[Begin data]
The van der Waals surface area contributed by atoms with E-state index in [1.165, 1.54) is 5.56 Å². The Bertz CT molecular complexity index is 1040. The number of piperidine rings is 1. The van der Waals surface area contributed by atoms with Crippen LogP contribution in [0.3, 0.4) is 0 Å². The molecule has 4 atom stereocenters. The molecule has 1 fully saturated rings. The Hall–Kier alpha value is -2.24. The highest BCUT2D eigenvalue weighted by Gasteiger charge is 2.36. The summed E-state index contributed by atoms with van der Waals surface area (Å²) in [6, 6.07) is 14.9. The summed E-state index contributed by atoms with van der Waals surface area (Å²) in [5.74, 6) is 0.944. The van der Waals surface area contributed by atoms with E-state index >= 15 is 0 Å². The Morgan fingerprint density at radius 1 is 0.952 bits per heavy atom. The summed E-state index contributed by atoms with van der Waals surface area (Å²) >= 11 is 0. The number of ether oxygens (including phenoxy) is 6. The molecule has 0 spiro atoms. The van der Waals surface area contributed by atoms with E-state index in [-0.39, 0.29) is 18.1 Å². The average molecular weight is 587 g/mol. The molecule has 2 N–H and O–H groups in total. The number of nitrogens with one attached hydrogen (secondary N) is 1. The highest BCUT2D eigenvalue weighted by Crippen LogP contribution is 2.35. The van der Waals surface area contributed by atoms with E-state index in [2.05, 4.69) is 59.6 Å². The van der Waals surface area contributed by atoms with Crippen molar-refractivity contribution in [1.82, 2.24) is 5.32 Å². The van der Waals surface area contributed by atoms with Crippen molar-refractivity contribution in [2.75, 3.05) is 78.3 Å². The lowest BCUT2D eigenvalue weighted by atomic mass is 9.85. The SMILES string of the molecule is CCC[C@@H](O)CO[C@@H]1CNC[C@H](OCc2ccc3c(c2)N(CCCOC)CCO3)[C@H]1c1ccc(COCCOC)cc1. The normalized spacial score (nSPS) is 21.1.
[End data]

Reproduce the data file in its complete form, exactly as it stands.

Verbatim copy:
The van der Waals surface area contributed by atoms with E-state index in [1.165, 1.54) is 5.56 Å². The Bertz CT molecular complexity index is 1040. The number of piperidine rings is 1. The van der Waals surface area contributed by atoms with Crippen LogP contribution in [0.3, 0.4) is 0 Å². The molecule has 4 atom stereocenters. The molecule has 1 fully saturated rings. The Hall–Kier alpha value is -2.24. The highest BCUT2D eigenvalue weighted by Gasteiger charge is 2.36. The summed E-state index contributed by atoms with van der Waals surface area (Å²) in [6, 6.07) is 14.9. The summed E-state index contributed by atoms with van der Waals surface area (Å²) in [5.74, 6) is 0.944. The van der Waals surface area contributed by atoms with E-state index >= 15 is 0 Å². The Morgan fingerprint density at radius 1 is 0.952 bits per heavy atom. The summed E-state index contributed by atoms with van der Waals surface area (Å²) >= 11 is 0. The number of ether oxygens (including phenoxy) is 6. The molecule has 0 spiro atoms. The van der Waals surface area contributed by atoms with E-state index in [-0.39, 0.29) is 18.1 Å². The average molecular weight is 587 g/mol. The molecule has 2 N–H and O–H groups in total. The number of nitrogens with one attached hydrogen (secondary N) is 1. The highest BCUT2D eigenvalue weighted by Crippen LogP contribution is 2.35. The van der Waals surface area contributed by atoms with E-state index in [2.05, 4.69) is 59.6 Å². The van der Waals surface area contributed by atoms with Crippen molar-refractivity contribution in [1.82, 2.24) is 5.32 Å². The van der Waals surface area contributed by atoms with Crippen molar-refractivity contribution in [2.75, 3.05) is 78.3 Å². The lowest BCUT2D eigenvalue weighted by atomic mass is 9.85. The SMILES string of the molecule is CCC[C@@H](O)CO[C@@H]1CNC[C@H](OCc2ccc3c(c2)N(CCCOC)CCO3)[C@H]1c1ccc(COCCOC)cc1. The normalized spacial score (nSPS) is 21.1.